Dave Dagon is a researcher at Georgia Tech, working with other DNS researchers. They got a grant from DARPA to analyze DNS logs to track down hackers. They worked with Neustar and Joffe on the project.
It’s unclear where the logs came from for their first report on Alfa Bank, maybe Neustar, maybe some other source. However, for the second report on YotaPhones, mentioned in the recent court filing, the data definitely came from Neustar.
Thus, they all had lawful access to the data to mine it for security threats. This includes data from the White House, who voluntarily gave that data to Neustar. Likewise, many other organizations gave their DNS data voluntarily to Neustar, including those associated with Trump. No hacking, like what John Yoo claims, was involved.
But while Neustar gave researchers permission to use the data for hunting cyberthreats, tracking down hackers, they likely didn’t give permission to look for collusion between Trump and the Russians.
The situation is the same as Trump’s first impeachment, the phone call where he tried to coerce the Ukraine leader to pursue a criminal investigation into his political rival’s son. Trump claimed that this was part of his legitimate activities as President to fight international crime. But it was clearly an abuse of power pursuing his political goals — “fighting crime” was just an excuse.
Here, DNS researchers claim that the scope for their research includes “serious and legitimate national security concerns about Russian attempts to infiltrate the 2016 election” [*]. That has never been part of the typical “DNS research” scope. It sounds like a flimsy excuse. This is especially true when they contacted a lawyer in the Hillary campaign whose job it was to find dirt on Trump, who took it to the mainstream press right before the election.
There is a well-known technique for resolving such ethical dilemmas: when you do the questionable thing, do you try to hide, or do you proudly proclaim “it was me who did this thing!”. If Joffe and Dagan had come forward after the Alfa Bank story was reported on Slate, especially adding details that had been redacted from the original data, there would be good reason to believe their concern was about what the data said. Instead, they manipulated the data then hid, letting misconceptions about the data fester. It was a political hit, not an investigation into a national security threat.
As for the YotaPhone data they gave the CIA (discussed in Durham’s recent filing), they have a better argument. They didn’t go public with the data. Also, they could have legitimately been tracking “YotaPhones” independently, and that in the course of their investigation, happened to find them at the White House and following Trump on the campaign trail.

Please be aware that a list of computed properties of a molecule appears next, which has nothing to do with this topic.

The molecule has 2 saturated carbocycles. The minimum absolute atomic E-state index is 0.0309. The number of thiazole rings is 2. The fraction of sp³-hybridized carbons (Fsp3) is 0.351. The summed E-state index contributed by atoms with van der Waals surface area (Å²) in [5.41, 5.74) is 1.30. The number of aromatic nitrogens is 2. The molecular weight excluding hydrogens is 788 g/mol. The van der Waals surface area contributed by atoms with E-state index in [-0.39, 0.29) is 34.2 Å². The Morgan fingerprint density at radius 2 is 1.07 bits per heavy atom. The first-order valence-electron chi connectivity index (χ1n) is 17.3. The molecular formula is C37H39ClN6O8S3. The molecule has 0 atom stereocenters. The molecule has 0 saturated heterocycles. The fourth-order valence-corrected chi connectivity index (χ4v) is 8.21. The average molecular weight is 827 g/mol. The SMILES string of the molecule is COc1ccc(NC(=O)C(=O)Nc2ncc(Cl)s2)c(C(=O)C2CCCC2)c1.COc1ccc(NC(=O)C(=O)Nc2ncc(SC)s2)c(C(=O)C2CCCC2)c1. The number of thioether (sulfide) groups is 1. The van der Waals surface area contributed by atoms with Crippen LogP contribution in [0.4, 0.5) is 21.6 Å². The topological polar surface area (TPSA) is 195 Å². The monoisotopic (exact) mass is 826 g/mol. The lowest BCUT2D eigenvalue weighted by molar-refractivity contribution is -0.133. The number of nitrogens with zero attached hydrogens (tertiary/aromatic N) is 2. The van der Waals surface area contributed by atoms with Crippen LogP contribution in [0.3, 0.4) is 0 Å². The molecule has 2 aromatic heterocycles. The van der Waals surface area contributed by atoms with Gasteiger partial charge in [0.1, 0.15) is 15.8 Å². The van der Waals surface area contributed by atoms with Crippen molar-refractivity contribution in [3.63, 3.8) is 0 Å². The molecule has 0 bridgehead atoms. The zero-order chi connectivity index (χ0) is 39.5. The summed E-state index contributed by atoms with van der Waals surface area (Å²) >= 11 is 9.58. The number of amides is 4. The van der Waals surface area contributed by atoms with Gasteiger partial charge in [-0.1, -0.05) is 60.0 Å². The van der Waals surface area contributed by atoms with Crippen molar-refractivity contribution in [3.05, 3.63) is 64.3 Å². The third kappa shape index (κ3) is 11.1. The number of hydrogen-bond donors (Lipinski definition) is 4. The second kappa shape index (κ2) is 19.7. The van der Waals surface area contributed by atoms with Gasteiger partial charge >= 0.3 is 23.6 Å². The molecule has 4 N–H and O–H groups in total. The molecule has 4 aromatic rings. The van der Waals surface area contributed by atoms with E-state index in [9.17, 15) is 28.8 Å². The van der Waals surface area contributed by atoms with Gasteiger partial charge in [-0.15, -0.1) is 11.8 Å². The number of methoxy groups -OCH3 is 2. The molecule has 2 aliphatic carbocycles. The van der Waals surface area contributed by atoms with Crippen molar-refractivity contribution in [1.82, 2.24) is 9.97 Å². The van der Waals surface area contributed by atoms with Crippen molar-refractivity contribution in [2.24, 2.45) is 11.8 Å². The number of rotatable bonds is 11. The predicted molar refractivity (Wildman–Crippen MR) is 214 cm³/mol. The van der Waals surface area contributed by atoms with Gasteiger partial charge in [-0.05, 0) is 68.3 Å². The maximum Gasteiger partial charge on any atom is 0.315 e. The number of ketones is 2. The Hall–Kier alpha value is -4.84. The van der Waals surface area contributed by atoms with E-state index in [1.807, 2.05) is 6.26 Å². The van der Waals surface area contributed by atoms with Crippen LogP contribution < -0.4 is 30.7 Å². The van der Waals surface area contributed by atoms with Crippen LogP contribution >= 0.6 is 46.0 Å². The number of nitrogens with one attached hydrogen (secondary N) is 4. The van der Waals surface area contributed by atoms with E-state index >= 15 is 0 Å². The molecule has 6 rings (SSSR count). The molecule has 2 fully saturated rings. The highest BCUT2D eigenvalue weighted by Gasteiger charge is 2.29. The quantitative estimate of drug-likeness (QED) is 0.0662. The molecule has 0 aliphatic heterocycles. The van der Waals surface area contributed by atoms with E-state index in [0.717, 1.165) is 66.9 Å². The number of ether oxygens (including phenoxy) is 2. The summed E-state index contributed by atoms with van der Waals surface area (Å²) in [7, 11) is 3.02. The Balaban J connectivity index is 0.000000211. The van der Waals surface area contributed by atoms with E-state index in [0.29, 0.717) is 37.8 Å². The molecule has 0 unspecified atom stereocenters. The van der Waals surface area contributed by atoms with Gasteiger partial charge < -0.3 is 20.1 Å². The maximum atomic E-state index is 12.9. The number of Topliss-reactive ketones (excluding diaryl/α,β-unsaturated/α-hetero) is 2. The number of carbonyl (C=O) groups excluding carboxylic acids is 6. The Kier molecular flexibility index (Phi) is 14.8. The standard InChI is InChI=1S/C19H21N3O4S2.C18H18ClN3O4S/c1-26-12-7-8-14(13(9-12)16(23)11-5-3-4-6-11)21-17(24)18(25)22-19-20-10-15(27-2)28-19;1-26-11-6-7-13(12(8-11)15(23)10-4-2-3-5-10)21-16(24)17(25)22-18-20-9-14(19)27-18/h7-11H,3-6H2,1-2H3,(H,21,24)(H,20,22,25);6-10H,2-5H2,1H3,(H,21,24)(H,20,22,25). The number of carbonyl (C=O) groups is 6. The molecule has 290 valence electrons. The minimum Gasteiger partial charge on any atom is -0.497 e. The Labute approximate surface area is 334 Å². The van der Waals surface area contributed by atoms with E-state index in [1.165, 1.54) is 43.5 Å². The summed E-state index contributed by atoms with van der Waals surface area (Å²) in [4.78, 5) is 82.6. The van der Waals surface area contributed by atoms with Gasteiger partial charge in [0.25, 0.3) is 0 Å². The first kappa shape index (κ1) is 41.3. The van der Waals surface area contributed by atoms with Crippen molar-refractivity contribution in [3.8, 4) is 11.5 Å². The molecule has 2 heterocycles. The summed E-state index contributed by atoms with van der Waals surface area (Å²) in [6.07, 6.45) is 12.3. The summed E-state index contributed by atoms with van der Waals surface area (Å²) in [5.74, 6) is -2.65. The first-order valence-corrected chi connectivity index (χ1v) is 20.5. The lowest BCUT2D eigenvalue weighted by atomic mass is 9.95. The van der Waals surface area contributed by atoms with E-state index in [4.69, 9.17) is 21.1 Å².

I’m not sure I trust this since it’s bogus to believe the YotaPhone is tied to Russia. Yes, it’s built by a Russian company, but it was sold mostly in Europe. It’s only suspicious if you don’t think too hard about it. Given that this came after a clear smear campaign with the Alfa Bank information, I’m not sure I believe the innocent excuses.
Charlie Savage’s New York Times article accepts their explanation, that it was part of their legitimate DNS research. I disagree, but I think reasonable people will disagree on this.
However, the narrative spinning out of control on right-wing sites stoking outrage isn’t reasonable. The researchers had legitimate access to mine billions of DNS log entries to hunt down hackers and secure the Internet. There is no hacking, no “spying on the White House”, and they weren’t really in contact with the DNC, much less paid by them. There is no justification, zero, zilch, nada, for saying things like “a tech executive broke into the White House”, as John Yoo does in the Fox News example above. The most they did was overstep their bounds a little. Yes, I personally disagree with that — but it’s not outrageous.
I'm mostly on-board with your interpretation. You say "[a]ll this was before Trump was elected in 2016 — they didn’t spy on the Trump White House." Item 6 in the document seems to say that it continued after 1/20/2017.
I'd also point out that earlier Durham filings indicated that Tech Executive-1 was hoping for a position in the Clinton administration, so even if he was uncompensated, he was hoping for compensation.
One more thing: IANAL, but it seems to me that TE-1 may have opened up Neustar to civil liability. I'd like to hear a real lawyer's opinion on that.
I think it is outrageous because of "special trust" given to entities that receive (say) netflow and dns logs for threat intel, from internet infra (public resolvers for example). It's not just about rjoffe or neustar's reputation, it is a stark reminder of potential conflicts of interest and insider threats, and I'd think twice about cymru feeds now.